From the desk of a not-terribly-secret agent, Victoria Wells Arms
Wells Arms Literary LLC, in association with HG Literary.
I have been a children’s literary agent for nearly seven years now, after more than twenty as an editor. What I love about my job is that every day is a little different, every book, every author, every project and relationship has its own nuances. I signed two new clients in the last month, something I try not to do because I don’t want to spread myself too thin, but sometimes I love someone’s work so much I just can’t say no. Here’s a little bit about why I took these two very different writers on, and what will happen for me and them next.
The first is a seasoned pro, an author of many nonfiction picture books, a teacher, reviewer and a beloved figure among writers. She had an agent once but they started focusing more on adult and young adult fiction (where in theory the hot money is), so my author represented herself for many years. This is fine for some picture book authors, especially when they have a good relationship with an editor, or are doing lots of ongoing work-for-hire projects, but after a while editors do move around, or retire, and authors then often feel lost. So my job will be to brainstorm with my client about which other editors we might try for the various projects she has in mind. More important for her is my help looking at the big picture of a mid-career, midlist author who might like to grow in some new ways and if possible, break out from mid-list to something bigger.
The other new client is a debut young-adult novelist with a long and sweeping historical fiction novel that I could not put down. When I spoke to this first-time author I could tell she was a little leery of anyone wanting to cut her beloved manuscript, even though she’d guessed that with a manuscript of nearly 800 pages it might have to happen. So I gave her some broad strokes about how I proposed to tighten it and what hurdles she might face in an acquisition meeting. We talked about the pros and cons of big publishers vs small, of seasoned editors vs young ones, and of self-publishing vs traditional publishing. I have sent her editorial notes but also I hope that she (and all my authors) has a good writing group and/or “beta” readers. If she sends back a revision that still is overlong and needs work we will try again, and sometimes this means many more rounds, which is just fine.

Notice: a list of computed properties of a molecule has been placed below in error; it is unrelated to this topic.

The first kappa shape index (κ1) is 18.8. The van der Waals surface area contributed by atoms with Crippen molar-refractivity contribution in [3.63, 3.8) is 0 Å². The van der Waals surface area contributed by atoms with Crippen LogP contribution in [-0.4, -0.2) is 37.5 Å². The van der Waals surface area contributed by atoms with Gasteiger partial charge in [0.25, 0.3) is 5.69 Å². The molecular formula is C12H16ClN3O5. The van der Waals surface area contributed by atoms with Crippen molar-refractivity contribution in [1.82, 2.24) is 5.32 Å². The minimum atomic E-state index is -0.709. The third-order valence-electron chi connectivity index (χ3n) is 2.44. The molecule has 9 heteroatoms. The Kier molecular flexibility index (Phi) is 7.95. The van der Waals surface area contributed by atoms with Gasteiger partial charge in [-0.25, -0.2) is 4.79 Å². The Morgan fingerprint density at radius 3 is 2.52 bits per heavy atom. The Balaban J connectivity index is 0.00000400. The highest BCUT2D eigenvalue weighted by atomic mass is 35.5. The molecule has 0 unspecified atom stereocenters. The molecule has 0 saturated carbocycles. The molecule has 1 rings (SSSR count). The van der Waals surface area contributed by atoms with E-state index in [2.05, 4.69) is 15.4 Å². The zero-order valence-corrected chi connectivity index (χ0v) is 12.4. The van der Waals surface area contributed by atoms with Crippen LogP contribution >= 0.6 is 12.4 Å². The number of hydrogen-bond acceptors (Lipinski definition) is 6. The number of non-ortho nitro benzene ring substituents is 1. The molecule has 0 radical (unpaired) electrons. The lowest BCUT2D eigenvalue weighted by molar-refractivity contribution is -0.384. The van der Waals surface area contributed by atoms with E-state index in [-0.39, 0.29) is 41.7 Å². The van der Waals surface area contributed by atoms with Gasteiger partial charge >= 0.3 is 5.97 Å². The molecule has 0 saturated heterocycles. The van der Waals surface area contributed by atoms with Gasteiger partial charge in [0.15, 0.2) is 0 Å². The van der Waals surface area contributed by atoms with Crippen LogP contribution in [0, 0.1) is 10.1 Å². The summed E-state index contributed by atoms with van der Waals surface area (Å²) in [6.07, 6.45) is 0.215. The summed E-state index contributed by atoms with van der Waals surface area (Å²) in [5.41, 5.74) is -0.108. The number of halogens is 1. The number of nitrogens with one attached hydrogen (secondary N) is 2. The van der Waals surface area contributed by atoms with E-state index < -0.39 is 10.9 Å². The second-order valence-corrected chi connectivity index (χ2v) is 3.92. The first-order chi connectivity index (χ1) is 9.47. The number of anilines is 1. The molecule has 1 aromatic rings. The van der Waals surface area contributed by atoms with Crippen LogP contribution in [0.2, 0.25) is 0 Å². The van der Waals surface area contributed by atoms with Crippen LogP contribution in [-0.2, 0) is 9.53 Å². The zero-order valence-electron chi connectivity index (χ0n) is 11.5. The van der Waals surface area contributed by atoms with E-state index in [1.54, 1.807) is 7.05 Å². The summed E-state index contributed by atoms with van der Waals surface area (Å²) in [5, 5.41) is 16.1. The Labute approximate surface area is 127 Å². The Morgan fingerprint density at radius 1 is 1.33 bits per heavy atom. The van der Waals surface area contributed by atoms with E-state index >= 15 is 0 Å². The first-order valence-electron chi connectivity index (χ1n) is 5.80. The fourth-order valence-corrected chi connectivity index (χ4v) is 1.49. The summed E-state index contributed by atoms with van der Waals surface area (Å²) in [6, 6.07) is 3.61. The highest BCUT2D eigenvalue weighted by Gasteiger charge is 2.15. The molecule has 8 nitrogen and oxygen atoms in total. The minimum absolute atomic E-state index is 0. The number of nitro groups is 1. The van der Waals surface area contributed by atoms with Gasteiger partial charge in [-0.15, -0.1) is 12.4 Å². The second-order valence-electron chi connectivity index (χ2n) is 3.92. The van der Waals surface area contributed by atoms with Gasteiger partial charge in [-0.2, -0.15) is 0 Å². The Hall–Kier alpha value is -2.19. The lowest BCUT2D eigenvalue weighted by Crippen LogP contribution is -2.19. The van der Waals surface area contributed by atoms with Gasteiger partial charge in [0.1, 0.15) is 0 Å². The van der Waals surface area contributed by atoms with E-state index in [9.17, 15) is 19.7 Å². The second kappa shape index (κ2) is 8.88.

Once the agent and author have taken the manuscript as far as they think they can then it’s time for submission. Sometimes we want to try one good editor first in an exclusive, but more often we send to ten or more editors and see who responds to the work. My colleagues in the adult space will often pitch a project first by phone, but almost all my submissions are ultimately done by email, though often I’ll pitch editors in person over lunch or coffee, which is fun and very helpful to us all.
When I send out a client’s project it’s because I can think of at least one editor who might like it and buy it. There are more than 200 children’s editors in my database and new ones cycle in (and out) every week. I don’t know every one of them intimately, but it’s my job to have a pretty good sense of them and their house. So if I tell a client I am out of ideas, or it’s just not hitting the mark, then my client can either put it on the back burner until a new way of writing it comes to mind, or the market shifts, or one of us makes a connection we hadn’t expected.
What does an agent do all day? We work on relationships. We manage our clients’ careers by overseeing their contracts and payments and rights situations. We build our relationships with editors, so that might mean having lunch with an editor I know who is building a different kind of list, or I might have a drink with a young editor just starting out. I go to industry shows like BEA and ALA to run into old friends and see lots of books. I spend time in bookstores and at smaller industry functions. I spend my day on email and on the phone with those editors, my clients, film agents and producers, and sometimes with lawyers. I chat with my colleagues, other agents who know other editors than I do, and can help me build a submission list or untangle a legal or ethical issue a client may be handling. I spend a lot of time cheerleading–reminding my clients that they are talented, that they deserve more–or can do better! I might be calling their publisher to get more information and support from marketing. I might be telling my author she needs to move on and try something new. I talk with my foreign rights and film rights managers so they know what is new, or which of my clients is getting starred reviews, which I also post on social media–internally and externally.
Mostly, I try to be an optimist, to let rejection slide off my back and to help my clients do the same, and to look for the sliver of light and hope, the moment of beauty that is gorgeous writing or illustration, and then help make the most of it, in different ways every day.
Victoria Wells Arms founded her own literary agency, Wells Arms Literary in 2013, and joined HG Literary in 2018. Before that she was the founding editorial director of Bloomsbury USA’s Children’s Division, and was an editor at Putnam and Dial Books for Young Readers. She has an MFA from Vermont College of Fine Arts in Writing for Children and Young Adults, and lives in New York City. Visit her online here and here, or follow her on Facebook page.